DOST R&D Program Boon to Talaandig, Others

Media Release:

DATU Rodelio “Waway” Saway is not called “Tatay” for nothing.

A teacher at the Talaandig School of Living Traditions and a well-known performing artist, Saway has been keeping the Talaandig musical heritage intact by mentoring young members of their tribe. Community artists would always go to their Tatay Waway to learn how to play and craft their indigenous musical instruments.

“We use our traditional instruments to pray and connect with the Divine. Playing them is like opening a portal to the spiritual world,” Saway explains. He has traveled the world showcasing the Talaandig’s own brand of music.

DOST, Talaandig, tribe, IPs, indigenous music, bamboo, FPRDI
TALAANDIG FLUTE. Datu Rodelio ‘Waway’ Saway plays the ‘pulala’. (Photo: FPRDI)

“Despite the availability of tools that makes the production of bamboo musical instruments (BMI) easier, there are still issues affecting the durability of the instruments. There are times when our BMIs crack when brought to temperate countries. Some get infested by bukbok (powder-post beetle),” he notes.

The musical instruments of Talaandig

Under the leadership of the DOST-Forest Products Research and Development Institute (DOST-FPRDI), a research program is now being conducted aimed at making better-quality BMIs. The initiative is in partnership with University of the Philippines Diliman’s (UPD) Center for Ethnomusicology and the Philippine Normal University (PNU), and targets to develop technologies that can help people like Saway and other local BMI makers and users.

“We have been going around various indigenous communities and BMI production sites in the country to talk to key people and understand how important BMIs are in their local culture. We want to know how we can work together with them to improve these instruments,” shares Program Leader Aralyn L. Quintos.

The R&D (research and development) program seeks to develop technologies that will prolong the life of bamboo without negatively affecting the musical instruments’ sound quality; standardize the production of selected BMIs; develop prototype design; analyze raw material sources and existing markets; and build a BMI processing facility.

According to Saway, long before their BMIs have been mass produced, they have been traded for other important things. He has crafted numerous BMIs, including the pulala (lip valley notch flute), tumpuy (chip-on-ledge flute), hulagteb (side-blown flute), takumbo (parallel-stringed zither) and bantula (slit drum).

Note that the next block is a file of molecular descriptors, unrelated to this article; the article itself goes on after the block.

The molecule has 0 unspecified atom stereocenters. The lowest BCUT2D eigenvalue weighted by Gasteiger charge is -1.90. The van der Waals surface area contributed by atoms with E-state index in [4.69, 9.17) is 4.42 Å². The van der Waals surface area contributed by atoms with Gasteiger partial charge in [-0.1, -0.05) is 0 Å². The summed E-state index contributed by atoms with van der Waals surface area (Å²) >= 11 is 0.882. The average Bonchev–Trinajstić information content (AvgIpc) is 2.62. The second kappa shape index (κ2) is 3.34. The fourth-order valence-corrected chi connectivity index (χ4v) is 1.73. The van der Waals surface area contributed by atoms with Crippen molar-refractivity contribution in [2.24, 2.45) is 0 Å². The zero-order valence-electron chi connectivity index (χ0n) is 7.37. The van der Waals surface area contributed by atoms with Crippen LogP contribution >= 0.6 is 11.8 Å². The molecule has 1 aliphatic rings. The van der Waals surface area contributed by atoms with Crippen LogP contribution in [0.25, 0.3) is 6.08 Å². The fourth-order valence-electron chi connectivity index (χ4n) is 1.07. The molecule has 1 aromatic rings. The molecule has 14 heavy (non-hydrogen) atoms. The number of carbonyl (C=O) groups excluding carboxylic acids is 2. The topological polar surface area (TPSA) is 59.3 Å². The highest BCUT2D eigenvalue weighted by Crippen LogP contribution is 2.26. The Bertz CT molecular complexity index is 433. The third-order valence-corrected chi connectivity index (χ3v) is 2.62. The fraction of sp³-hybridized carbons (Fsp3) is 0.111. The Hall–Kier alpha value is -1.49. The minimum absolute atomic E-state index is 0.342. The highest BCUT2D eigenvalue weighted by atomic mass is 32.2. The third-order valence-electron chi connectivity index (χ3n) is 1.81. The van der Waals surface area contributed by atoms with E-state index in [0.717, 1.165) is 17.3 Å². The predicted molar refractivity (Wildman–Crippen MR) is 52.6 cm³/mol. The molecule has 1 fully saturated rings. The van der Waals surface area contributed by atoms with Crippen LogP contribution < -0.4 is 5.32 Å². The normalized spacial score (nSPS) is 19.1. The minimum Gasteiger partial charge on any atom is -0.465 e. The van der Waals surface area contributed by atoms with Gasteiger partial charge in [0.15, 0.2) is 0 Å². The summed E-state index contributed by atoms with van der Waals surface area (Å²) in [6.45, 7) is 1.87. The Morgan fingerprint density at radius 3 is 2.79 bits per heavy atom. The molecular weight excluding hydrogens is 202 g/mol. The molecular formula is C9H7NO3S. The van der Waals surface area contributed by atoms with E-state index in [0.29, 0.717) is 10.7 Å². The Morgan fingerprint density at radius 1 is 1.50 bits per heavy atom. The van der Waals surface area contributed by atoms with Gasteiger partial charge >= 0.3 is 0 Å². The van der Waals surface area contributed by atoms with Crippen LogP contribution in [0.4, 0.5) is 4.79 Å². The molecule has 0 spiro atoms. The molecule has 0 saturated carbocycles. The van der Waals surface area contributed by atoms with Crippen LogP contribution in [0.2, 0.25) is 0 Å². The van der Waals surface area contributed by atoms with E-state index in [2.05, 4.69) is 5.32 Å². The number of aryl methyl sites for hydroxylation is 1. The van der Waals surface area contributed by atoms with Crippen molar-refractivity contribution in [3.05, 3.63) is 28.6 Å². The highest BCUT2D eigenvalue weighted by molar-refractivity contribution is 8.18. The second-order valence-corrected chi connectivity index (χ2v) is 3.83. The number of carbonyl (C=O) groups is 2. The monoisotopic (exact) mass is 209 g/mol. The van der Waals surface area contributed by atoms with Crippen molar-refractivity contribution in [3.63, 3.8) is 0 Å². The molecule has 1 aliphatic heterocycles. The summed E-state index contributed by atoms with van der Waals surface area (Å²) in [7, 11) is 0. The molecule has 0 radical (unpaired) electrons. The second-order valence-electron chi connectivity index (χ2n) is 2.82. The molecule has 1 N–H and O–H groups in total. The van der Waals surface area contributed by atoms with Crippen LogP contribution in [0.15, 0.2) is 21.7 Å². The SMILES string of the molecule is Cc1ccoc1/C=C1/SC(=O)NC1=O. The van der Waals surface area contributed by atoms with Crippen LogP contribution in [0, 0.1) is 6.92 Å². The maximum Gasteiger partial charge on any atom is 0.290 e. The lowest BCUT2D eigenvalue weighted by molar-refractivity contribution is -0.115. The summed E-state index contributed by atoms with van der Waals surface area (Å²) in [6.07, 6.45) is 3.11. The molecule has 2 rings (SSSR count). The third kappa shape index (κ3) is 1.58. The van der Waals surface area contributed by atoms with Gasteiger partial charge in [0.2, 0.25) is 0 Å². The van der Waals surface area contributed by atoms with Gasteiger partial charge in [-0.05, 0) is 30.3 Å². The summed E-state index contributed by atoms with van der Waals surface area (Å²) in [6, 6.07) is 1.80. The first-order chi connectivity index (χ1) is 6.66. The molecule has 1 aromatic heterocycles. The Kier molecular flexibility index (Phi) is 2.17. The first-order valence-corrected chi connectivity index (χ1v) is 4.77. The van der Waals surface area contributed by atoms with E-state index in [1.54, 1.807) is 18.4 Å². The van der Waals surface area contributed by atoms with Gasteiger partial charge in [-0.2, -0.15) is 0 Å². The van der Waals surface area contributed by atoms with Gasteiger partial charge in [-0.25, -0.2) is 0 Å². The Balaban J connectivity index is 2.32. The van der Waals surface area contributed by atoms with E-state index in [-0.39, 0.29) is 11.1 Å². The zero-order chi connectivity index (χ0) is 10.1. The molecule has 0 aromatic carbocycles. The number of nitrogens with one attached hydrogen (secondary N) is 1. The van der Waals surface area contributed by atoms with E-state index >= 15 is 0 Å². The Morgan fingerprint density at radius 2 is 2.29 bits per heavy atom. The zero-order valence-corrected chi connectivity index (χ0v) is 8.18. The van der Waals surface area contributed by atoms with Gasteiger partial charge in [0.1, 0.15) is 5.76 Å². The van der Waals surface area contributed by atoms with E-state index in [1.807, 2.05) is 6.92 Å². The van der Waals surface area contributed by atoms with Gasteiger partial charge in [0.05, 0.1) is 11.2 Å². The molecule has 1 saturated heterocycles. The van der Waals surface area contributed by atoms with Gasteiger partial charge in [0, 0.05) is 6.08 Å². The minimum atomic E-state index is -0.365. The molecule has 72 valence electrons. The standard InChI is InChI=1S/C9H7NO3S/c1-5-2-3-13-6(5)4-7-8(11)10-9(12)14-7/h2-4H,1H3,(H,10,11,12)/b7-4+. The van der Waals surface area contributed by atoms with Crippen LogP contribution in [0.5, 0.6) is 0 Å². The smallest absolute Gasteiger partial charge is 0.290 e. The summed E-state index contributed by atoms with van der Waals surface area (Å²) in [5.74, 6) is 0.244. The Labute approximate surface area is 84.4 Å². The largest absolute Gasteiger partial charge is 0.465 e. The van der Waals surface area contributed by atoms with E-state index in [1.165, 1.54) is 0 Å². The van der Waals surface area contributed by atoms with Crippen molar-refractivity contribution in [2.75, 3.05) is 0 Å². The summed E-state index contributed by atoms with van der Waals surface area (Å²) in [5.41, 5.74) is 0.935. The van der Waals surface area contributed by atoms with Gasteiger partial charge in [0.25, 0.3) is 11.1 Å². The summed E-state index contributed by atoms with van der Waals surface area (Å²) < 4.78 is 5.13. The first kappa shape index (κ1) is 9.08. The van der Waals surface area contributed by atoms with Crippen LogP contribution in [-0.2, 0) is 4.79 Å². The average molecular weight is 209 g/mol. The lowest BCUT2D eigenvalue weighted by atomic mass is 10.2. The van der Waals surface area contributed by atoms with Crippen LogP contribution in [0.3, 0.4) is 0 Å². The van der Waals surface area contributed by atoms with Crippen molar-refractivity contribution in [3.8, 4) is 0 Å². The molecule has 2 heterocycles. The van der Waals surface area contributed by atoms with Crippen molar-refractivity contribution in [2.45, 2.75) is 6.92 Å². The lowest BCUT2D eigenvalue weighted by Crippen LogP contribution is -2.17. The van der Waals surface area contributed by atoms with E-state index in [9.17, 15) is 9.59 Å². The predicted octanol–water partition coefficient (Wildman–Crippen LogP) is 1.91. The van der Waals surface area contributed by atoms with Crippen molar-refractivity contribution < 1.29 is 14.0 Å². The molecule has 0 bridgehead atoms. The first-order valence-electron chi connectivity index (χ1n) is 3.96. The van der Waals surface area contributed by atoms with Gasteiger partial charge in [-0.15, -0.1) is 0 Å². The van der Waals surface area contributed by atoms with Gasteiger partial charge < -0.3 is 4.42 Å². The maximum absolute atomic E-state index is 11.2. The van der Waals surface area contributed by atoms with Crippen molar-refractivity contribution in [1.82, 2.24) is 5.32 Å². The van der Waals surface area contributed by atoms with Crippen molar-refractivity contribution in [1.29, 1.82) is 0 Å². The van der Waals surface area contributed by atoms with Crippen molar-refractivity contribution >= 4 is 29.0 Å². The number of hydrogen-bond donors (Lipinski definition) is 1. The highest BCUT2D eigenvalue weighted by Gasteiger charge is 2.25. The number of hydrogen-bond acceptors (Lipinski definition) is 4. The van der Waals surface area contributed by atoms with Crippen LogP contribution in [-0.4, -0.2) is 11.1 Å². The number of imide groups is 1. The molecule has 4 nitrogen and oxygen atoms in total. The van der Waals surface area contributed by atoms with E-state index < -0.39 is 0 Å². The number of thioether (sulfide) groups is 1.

DOST, Talaandig, tribe, IPs, indigenous music, bamboo, FPRDI
TALAANDIg ZITHER. A Talaandig datu plays the takumbo (parallel-stringed zither). (Photo: FPRDI)

“We have a lot of creative people here. The Talaandigs have been producing BMIs for a long time already, and I think we are ready for their mass production. What we lack, however, are technologies, particularly a treatment facility for bamboo,” Saway points out.

Talaandig holds strong on their cultural wealth

Living at the foothills of the Kitanglad Mountain Ranges in Bukidnon, in Mindanao (Southern Philippines), the Talaandigs create music reminiscent of the rustling of leaves and the chirping of birds. And the DOST-FPRDI, together with its partners, is dedicated to helping them preserve their rich musical tradition.

Here’s a portion what the local government of Bukidnon says about the Talaandig, from

The Talaandigs are one of the indigenous groups in the province of Bukidnon, who has continued to preserve and promote its indigenous customs, beliefs and practices despite the strong influx (of) modernization and change. This group is found in barangays and municipalities surrounding the mountain of Kitanglad, specifically in the towns of Lantapan and Talakag (Talamdan, 2001).

Their belief revolves around the existence of the highest God called Magbabaya and the spirits who guard and protect nature is manifested in the social, economic and political aspects of the life of the Talandig.

Thus, when the Talaandig establishes a farm, he performs the Talabugta and Ibabasuk rituals. After harvest, he performs the Pamamahandi for the thanksgiving; for the recognition of the superior leadership, he performs the Panagulambung; when he goes hunting, the Punaliket and palayag; and for a higher form of socio-economic and political activity, the Talaandig performs the Kaliga ceremony. (Apple Jean C. Martin-de Leon/FPRDI)



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